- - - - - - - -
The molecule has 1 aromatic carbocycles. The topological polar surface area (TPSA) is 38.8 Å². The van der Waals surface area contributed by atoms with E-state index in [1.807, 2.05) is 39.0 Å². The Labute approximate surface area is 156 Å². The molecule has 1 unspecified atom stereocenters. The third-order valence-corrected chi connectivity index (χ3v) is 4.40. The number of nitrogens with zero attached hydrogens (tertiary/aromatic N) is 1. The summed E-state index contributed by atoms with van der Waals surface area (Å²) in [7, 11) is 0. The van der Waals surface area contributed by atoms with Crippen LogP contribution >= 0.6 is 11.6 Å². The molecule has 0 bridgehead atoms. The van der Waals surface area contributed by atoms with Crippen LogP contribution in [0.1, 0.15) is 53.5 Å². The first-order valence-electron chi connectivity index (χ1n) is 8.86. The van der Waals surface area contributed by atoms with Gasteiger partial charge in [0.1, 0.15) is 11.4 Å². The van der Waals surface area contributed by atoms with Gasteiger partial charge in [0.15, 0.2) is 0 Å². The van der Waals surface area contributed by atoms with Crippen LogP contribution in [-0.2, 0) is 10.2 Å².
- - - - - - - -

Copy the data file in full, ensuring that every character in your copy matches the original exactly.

The molecule has 1 aromatic carbocycles. The topological polar surface area (TPSA) is 38.8 Å². The van der Waals surface area contributed by atoms with E-state index in [1.807, 2.05) is 39.0 Å². The Labute approximate surface area is 156 Å². The molecule has 1 unspecified atom stereocenters. The third-order valence-corrected chi connectivity index (χ3v) is 4.40. The number of nitrogens with zero attached hydrogens (tertiary/aromatic N) is 1. The summed E-state index contributed by atoms with van der Waals surface area (Å²) in [7, 11) is 0. The van der Waals surface area contributed by atoms with Crippen LogP contribution >= 0.6 is 11.6 Å². The molecule has 0 bridgehead atoms. The van der Waals surface area contributed by atoms with Crippen LogP contribution in [0.1, 0.15) is 53.5 Å². The first-order valence-electron chi connectivity index (χ1n) is 8.86. The van der Waals surface area contributed by atoms with Gasteiger partial charge in [0.1, 0.15) is 11.4 Å². The van der Waals surface area contributed by atoms with Gasteiger partial charge in [0.15, 0.2) is 0 Å². The van der Waals surface area contributed by atoms with Crippen LogP contribution in [-0.2, 0) is 10.2 Å².